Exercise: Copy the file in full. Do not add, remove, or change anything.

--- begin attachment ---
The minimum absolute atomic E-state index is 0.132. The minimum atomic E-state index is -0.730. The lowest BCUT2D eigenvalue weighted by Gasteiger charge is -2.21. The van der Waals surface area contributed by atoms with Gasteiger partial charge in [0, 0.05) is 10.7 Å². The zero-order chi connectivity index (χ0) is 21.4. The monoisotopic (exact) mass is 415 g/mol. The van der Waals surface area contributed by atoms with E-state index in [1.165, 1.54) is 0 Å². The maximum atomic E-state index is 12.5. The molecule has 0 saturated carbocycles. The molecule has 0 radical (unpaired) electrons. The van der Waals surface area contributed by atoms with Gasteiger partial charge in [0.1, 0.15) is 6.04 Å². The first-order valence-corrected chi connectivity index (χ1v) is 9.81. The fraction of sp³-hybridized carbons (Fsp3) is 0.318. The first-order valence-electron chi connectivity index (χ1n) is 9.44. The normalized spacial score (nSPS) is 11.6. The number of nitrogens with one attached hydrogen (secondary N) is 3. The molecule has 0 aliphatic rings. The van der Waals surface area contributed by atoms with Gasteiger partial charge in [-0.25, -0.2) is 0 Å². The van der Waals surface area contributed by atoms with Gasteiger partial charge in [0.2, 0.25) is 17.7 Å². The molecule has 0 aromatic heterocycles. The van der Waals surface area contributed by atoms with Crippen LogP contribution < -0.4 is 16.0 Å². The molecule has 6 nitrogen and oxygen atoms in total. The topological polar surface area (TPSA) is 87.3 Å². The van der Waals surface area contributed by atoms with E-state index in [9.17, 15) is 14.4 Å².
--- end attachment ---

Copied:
The minimum absolute atomic E-state index is 0.132. The minimum atomic E-state index is -0.730. The lowest BCUT2D eigenvalue weighted by Gasteiger charge is -2.21. The van der Waals surface area contributed by atoms with Gasteiger partial charge in [0, 0.05) is 10.7 Å². The zero-order chi connectivity index (χ0) is 21.4. The monoisotopic (exact) mass is 415 g/mol. The van der Waals surface area contributed by atoms with E-state index in [1.165, 1.54) is 0 Å². The maximum atomic E-state index is 12.5. The molecule has 0 saturated carbocycles. The molecule has 0 radical (unpaired) electrons. The van der Waals surface area contributed by atoms with Gasteiger partial charge in [0.1, 0.15) is 6.04 Å². The first-order valence-corrected chi connectivity index (χ1v) is 9.81. The fraction of sp³-hybridized carbons (Fsp3) is 0.318. The first-order valence-electron chi connectivity index (χ1n) is 9.44. The normalized spacial score (nSPS) is 11.6. The number of nitrogens with one attached hydrogen (secondary N) is 3. The molecule has 0 aliphatic rings. The van der Waals surface area contributed by atoms with Gasteiger partial charge in [-0.25, -0.2) is 0 Å². The van der Waals surface area contributed by atoms with Gasteiger partial charge in [0.2, 0.25) is 17.7 Å². The molecule has 0 aromatic heterocycles. The van der Waals surface area contributed by atoms with Crippen LogP contribution < -0.4 is 16.0 Å². The molecule has 6 nitrogen and oxygen atoms in total. The topological polar surface area (TPSA) is 87.3 Å². The van der Waals surface area contributed by atoms with E-state index in [9.17, 15) is 14.4 Å².